CSR, leadership, social enterprise, management, philanthropy, diversity, gender equity, healthcare, sustainability, ethics, industrial relations, healthcare, employee wellbeing, Council on Business & Society, Global Voice magazine, ESSEC Business School, ESSEC Asia-Pacific, FGV-EAESP, Trinity College Dublin Business School, Keio Business School, Warwick Business School, School of Management Fudan University, Tom Gamble, Global Voice 11 special issue Responsible Leadership & Sustainable Business Practices, GVces, FGV-EAESPAnother example is Nespresso, who is part of Nestlé Group portfolio and trades espresso coffee machines and capsules. The brand decided to create its own verification process, after having determined there was no system that met the company’s quality requirements. According to Guilherme Amado, current Green Coffee Project Manager at Nespresso, the priority is to combine coffee quality assurance with encouraging of best social and environmental practices. That is why, according to him, the AAA Sustainable Quality Program (Triple A) was created, including audits and technical visits to verify coffee production. They assess environmental aspects (such as the water used), social and labor, economic and operational aspects (such as productivity), among others. ‘Traceability tells the story about the life of a product’, he says.

In 2016, 2,563 farms were assessed by the program, according to Nestlé Report in the Society. The manager also points out that, using traceability, it is possible to see the entire chain and offer guarantees to consumers, who are increasingly more demanding. The producers’ certification process started in 2009 as a demand from consumers. In addition to that, Amado sees the certification as a tool to improve management, as it promotes a closer relationship with producers, and increases productivity and quality.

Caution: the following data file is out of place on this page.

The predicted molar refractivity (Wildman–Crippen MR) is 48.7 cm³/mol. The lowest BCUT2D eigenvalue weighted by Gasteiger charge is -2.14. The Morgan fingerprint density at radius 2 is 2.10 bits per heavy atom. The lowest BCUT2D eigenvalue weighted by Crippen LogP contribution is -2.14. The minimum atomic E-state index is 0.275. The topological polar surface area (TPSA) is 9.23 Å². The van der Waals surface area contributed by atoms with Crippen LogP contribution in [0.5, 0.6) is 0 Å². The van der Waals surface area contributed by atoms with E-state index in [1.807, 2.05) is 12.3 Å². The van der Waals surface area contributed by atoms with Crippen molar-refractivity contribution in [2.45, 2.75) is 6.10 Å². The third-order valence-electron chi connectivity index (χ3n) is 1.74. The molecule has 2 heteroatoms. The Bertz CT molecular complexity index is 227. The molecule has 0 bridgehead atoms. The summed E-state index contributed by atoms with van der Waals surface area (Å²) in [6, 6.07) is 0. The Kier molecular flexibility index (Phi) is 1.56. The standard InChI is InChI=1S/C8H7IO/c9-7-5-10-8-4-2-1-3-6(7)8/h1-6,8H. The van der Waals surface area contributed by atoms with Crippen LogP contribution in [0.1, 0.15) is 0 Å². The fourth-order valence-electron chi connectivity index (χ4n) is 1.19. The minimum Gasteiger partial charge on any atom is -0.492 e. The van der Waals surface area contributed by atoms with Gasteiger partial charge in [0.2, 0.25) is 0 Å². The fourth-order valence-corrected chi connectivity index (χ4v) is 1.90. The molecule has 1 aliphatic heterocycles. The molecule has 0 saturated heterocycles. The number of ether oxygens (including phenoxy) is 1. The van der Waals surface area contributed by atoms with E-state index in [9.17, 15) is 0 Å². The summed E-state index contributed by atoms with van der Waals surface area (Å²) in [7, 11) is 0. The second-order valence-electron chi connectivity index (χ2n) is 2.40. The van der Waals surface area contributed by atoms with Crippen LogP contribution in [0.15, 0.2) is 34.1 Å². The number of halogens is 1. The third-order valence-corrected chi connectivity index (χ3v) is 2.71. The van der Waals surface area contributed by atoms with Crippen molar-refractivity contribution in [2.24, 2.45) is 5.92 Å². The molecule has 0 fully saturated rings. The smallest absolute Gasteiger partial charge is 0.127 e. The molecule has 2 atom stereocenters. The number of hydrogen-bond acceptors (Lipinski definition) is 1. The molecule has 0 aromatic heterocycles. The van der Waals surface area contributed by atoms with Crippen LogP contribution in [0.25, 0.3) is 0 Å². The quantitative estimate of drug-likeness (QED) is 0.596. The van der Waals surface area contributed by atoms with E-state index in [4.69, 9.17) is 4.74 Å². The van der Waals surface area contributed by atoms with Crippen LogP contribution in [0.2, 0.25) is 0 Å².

CSR, leadership, social enterprise, management, philanthropy, diversity, gender equity, healthcare, sustainability, ethics, industrial relations, healthcare, employee wellbeing, Council on Business & Society, Global Voice magazine, ESSEC Business School, ESSEC Asia-Pacific, FGV-EAESP, Trinity College Dublin Business School, Keio Business School, Warwick Business School, School of Management Fudan University, Tom Gamble, Global Voice 11 special issue Responsible Leadership & Sustainable Business Practices, GVces, FGV-EAESPNew consumer demands can also be noticed in the fashion industry. ‘The connection between individual choices and the collective impact they cause, whether social or environmental impacts, is increasingly visible’, says Dariele Santos, founder of Alinha Institute. Mrs. Santos had the chance to get to know the reality and poor labor conditions in textile factories in Sao Paulo and felt the need to change that situation. For that purpose, she created the institute, in order to improve labor conditions and the life of seamsters and seamstresses in small textile factories.